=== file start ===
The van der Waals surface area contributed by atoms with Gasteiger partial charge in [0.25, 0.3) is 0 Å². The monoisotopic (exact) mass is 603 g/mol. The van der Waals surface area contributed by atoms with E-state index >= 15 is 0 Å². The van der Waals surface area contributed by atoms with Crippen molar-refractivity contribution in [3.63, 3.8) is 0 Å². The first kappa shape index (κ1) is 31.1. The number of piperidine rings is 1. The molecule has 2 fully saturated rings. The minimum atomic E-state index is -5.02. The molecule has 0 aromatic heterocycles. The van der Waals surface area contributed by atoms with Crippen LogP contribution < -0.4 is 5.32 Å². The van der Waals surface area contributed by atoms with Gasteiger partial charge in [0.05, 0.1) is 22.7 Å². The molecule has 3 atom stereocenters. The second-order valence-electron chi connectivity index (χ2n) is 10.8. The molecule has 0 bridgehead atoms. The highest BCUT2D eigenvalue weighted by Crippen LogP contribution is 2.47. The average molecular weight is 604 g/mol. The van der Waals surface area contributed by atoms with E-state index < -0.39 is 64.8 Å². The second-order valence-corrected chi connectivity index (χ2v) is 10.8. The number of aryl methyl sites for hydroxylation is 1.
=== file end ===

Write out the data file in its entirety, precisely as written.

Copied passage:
The van der Waals surface area contributed by atoms with Gasteiger partial charge in [0.25, 0.3) is 0 Å². The monoisotopic (exact) mass is 603 g/mol. The van der Waals surface area contributed by atoms with E-state index >= 15 is 0 Å². The van der Waals surface area contributed by atoms with Crippen molar-refractivity contribution in [3.63, 3.8) is 0 Å². The first kappa shape index (κ1) is 31.1. The number of piperidine rings is 1. The molecule has 2 fully saturated rings. The minimum atomic E-state index is -5.02. The molecule has 0 aromatic heterocycles. The van der Waals surface area contributed by atoms with Crippen LogP contribution < -0.4 is 5.32 Å². The van der Waals surface area contributed by atoms with Gasteiger partial charge in [0.05, 0.1) is 22.7 Å². The molecule has 3 atom stereocenters. The second-order valence-electron chi connectivity index (χ2n) is 10.8. The molecule has 0 bridgehead atoms. The highest BCUT2D eigenvalue weighted by Crippen LogP contribution is 2.47. The average molecular weight is 604 g/mol. The van der Waals surface area contributed by atoms with E-state index < -0.39 is 64.8 Å². The second-order valence-corrected chi connectivity index (χ2v) is 10.8. The number of aryl methyl sites for hydroxylation is 1.